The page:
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A paralegal or legal assistant is a person with legal training who works for an attorney or law firm. While a paralegal will assist in legal research and prepare legal documents, he is not allowed to participate in a courtroom or charge for legal services. There are many ways to become a certified paralegal in the United States. In general, most certified paralegals complete a two- or four-year college curriculum approved by the American Bar Association (ABA) and also pass a certification exam.
Several post-secondary education programs qualify a person to sit for the exam to become a certified paralegal. One popular route is to receive an accredited two-year or four-year degree in paralegal studies. Other students choose to pursue a certificate program in paralegal studies after completing another type of college degree. A final option is to complete a 60-hour paralegal program that does not confer a degree. It is important to verify whether a program has been approved by the ABA before submitting an application.
A person also may sit for the exam if he has completed a bachelor’s degree in any discipline and has at least one year of legal experience. Working as a paralegal for seven years along with having a high school diploma and 20 hours of continuing legal education credits also will qualify a person to take the exam. Documentation of education and work history is required to become a certified paralegal.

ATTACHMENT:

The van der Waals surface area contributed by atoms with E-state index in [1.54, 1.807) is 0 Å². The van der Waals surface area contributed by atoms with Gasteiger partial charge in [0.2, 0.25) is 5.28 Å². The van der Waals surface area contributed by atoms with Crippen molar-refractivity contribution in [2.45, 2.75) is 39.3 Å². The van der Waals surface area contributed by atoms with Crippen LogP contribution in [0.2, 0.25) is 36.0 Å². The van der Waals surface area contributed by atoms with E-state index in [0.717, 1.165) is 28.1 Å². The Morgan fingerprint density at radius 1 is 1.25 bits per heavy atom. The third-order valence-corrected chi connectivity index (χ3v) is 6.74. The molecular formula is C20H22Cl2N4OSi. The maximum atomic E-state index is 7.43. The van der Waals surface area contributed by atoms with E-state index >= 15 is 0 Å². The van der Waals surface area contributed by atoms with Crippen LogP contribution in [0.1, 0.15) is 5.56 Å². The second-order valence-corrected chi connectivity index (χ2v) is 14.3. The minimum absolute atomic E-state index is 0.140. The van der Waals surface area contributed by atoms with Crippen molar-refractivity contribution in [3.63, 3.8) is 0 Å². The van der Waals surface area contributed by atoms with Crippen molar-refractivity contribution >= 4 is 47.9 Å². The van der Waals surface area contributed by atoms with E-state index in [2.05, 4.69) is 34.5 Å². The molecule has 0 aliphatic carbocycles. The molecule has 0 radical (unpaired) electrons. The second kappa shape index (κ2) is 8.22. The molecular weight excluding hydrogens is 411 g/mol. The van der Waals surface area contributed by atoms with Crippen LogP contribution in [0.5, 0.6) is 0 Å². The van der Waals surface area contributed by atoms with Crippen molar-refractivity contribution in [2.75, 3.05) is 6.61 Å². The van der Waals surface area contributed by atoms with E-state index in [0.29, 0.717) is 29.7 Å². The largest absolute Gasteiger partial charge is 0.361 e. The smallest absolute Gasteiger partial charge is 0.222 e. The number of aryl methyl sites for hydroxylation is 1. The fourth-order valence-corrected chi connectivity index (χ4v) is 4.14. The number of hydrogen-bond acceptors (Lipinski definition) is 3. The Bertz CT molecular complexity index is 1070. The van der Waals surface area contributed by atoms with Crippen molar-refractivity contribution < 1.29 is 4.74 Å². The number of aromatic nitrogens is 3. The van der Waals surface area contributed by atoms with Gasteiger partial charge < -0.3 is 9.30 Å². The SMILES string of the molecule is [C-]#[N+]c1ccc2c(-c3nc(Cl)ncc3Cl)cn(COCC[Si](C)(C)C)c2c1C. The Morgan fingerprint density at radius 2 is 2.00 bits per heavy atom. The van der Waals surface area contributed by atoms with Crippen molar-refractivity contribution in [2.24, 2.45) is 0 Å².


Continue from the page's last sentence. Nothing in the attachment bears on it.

The certification exam is administered by the National Association of Legal Assistants (NALA) and is offered three times a year. As of 2011, the exam fee is $250 for NALA members and $275 for non-members. The exam can be retaken within a two-year window for $60 per section. After the two-year window has expired, the examinee must resubmit an application.
The exam to become a certified paralegal is administered over two days. An applicant must score at least 70 percent on each of five sections. These sections are legal research, ethics, judgment and analytical ability, communications, and substantive law.
After passing the exam, certified paralegals must complete at least 50 hours of continuing legal education (CLE) credits every five years. These credits can be obtained through legal coursework — whether online or in a classroom — or by attending various seminars and conferences that offer learning opportunities. Before signing up for any such programs, though, one hoping to earn CLE credits from a particular course or conference should confirm that any credits earned will be accepted by NALA. Proof of CLE credit must be submitted to NALA in a timely fashion to remain certified.
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